Preparing a statement for the family court can be a daunting process
However, when your statement is put in front of the Judge it should help your case, instead of hindering it, so it is important to get it right.
Unsure what to include in your witness statement? Fear not! At the bottom of the this post, you can download our free witness statement template to help get you going.
Let’s look at the example of a statement submitted for contact in a Children Act case.
- Do not start your statement the night before it is due to be filed. Make sure you sleep on it several times before submitting it to the court. Don’t write it under the influence of drink or drugs. It will seem like your best work; how wrong you will be.
- Start off by writing a bullet point plan of what you want to tell the Judge. You can go in chronological order (often helpful when you are trying to tell a story) or divide what you want to say into sections; “The contact since the last hearing”; ” The bond between me and my son”; “Why I don’t think my son is settled with the Applicant” etc.
- Each new point in time, or each new section, should have a heading . This is because it makes the whole thing much more readable for a Judge. They can skip backwards and forwards in their mind thinking”Now what did he say about the bond between them again?” with ease.
- Write each point you want to make once . Repeating yourself in writing just make you look as if you may do it in real life.
- Capital letters and red writing and underlining all give the people reading your statement a sensation they are being SHOUTED at. This does not help your case.
- Keep each sentence as short as you can. It gives your writing more impact. One thought, one sentence. One topic one paragraph.
- Put some space in the text. This can be achieved by the use of paragraphs, sub headings and 1.5 line spacing. This makes the whole thing more readable.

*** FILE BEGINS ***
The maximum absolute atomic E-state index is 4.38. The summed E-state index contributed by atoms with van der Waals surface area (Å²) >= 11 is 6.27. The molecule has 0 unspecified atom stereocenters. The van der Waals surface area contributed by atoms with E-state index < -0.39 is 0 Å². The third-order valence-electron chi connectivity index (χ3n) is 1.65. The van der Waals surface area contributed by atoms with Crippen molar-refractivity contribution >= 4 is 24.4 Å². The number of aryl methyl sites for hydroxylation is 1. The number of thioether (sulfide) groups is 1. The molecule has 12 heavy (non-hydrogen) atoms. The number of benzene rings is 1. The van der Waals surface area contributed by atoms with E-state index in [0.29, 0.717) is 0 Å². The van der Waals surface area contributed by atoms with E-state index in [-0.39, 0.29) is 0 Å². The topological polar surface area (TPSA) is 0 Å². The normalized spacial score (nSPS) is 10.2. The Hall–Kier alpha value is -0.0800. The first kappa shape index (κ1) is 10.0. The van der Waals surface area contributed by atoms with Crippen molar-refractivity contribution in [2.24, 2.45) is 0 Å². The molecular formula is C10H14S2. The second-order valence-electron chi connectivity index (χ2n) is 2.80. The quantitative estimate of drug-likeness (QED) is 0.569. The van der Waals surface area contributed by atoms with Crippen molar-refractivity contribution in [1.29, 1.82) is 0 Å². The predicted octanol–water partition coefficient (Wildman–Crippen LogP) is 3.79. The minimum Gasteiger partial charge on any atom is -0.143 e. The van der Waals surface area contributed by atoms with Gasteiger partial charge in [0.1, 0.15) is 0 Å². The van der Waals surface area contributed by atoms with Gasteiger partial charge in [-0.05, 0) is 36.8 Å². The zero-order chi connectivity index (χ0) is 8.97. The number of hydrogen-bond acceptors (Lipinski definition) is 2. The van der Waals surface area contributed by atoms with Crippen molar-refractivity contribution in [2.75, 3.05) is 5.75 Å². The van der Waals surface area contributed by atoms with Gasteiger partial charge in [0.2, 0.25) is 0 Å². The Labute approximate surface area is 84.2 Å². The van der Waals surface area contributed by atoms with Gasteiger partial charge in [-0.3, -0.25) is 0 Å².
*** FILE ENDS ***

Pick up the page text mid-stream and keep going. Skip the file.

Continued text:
- How much is too much? Well, you need to say everything you want to say, because technically, a Judge can insist that only your written statement stands as your evidence (usually they like to hear you speak a little about your own case, but don’t count on it). But many cases can be dealt with in five to ten pages. If you are not repeating yourself then perhaps you can make your sentences more concise?
- Exhibits: An exhibit is when you refer in your statement to a piece of physical evidence and then show that evidence by attaching it to your statement. Let’s say your name is Alf Bennett and you want to draw the Judge’s attention to the Respondent being mean about you to her friends on Facebook, which may be seen by your child. The best way to deal with this is to say eg “I have noticed the Respondent denigrating me on Facebook, attached at Exhibit AB1 “- then, behind your statement you have a front cover, with “AB1” on it and behind the cover is the print out of Facebook page you are talking about. Each separate piece of evidence should have a separate cover.
- Procedural points: your statement will need to be numbered and on single sides of A4 paper. You may want to look at Part 22 and Practice Direction 22A to see further details about statements and evidence. When you file your statement at the court , don’t forget to send a copy to the other side and to Cafcass if that is what has been ordered.
Writing a Statement for the Family Court Workshop
We run a workshop in Reading and Oxford to help you draft your family court statement in a format that is easy to read, well crafted and full of punchy ways to make your point. With our help you can put together the best version of your case in writing.
To find out more about this workshop and for dates, click here.